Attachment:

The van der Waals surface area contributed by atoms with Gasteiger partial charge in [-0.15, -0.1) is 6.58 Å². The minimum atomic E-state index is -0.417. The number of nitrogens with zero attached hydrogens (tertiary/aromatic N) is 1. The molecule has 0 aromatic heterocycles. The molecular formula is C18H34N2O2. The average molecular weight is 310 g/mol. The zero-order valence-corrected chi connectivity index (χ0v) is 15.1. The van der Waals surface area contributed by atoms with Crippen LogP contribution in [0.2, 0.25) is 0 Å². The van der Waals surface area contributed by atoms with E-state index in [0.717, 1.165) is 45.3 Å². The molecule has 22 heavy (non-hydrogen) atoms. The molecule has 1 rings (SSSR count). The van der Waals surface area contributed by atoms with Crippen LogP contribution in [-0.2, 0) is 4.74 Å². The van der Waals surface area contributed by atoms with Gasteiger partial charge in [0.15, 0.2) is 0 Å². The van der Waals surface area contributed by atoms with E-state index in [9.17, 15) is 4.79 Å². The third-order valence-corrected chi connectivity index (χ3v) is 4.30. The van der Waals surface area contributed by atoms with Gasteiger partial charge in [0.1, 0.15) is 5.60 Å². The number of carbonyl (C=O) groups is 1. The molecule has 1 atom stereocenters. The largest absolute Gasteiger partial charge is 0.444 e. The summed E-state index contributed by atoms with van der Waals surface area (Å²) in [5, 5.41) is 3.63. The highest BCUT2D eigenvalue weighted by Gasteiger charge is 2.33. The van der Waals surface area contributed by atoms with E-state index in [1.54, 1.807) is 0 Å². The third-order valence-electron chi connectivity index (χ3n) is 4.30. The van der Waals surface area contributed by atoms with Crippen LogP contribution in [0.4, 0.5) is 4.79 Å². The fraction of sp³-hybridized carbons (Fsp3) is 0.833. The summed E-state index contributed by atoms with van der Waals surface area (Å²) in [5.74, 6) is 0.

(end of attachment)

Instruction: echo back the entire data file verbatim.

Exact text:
The van der Waals surface area contributed by atoms with Gasteiger partial charge in [-0.15, -0.1) is 6.58 Å². The minimum atomic E-state index is -0.417. The number of nitrogens with zero attached hydrogens (tertiary/aromatic N) is 1. The molecule has 0 aromatic heterocycles. The molecular formula is C18H34N2O2. The average molecular weight is 310 g/mol. The zero-order valence-corrected chi connectivity index (χ0v) is 15.1. The van der Waals surface area contributed by atoms with Crippen LogP contribution in [0.2, 0.25) is 0 Å². The van der Waals surface area contributed by atoms with E-state index in [0.717, 1.165) is 45.3 Å². The molecule has 22 heavy (non-hydrogen) atoms. The molecule has 1 rings (SSSR count). The van der Waals surface area contributed by atoms with Crippen LogP contribution in [-0.2, 0) is 4.74 Å². The van der Waals surface area contributed by atoms with Gasteiger partial charge in [0.15, 0.2) is 0 Å². The van der Waals surface area contributed by atoms with E-state index in [9.17, 15) is 4.79 Å². The third-order valence-corrected chi connectivity index (χ3v) is 4.30. The van der Waals surface area contributed by atoms with Gasteiger partial charge in [0.1, 0.15) is 5.60 Å². The number of carbonyl (C=O) groups is 1. The molecule has 1 atom stereocenters. The largest absolute Gasteiger partial charge is 0.444 e. The summed E-state index contributed by atoms with van der Waals surface area (Å²) in [5, 5.41) is 3.63. The highest BCUT2D eigenvalue weighted by Gasteiger charge is 2.33. The van der Waals surface area contributed by atoms with E-state index in [1.54, 1.807) is 0 Å². The third-order valence-electron chi connectivity index (χ3n) is 4.30. The van der Waals surface area contributed by atoms with Crippen LogP contribution in [0.4, 0.5) is 4.79 Å². The fraction of sp³-hybridized carbons (Fsp3) is 0.833. The summed E-state index contributed by atoms with van der Waals surface area (Å²) in [5.74, 6) is 0.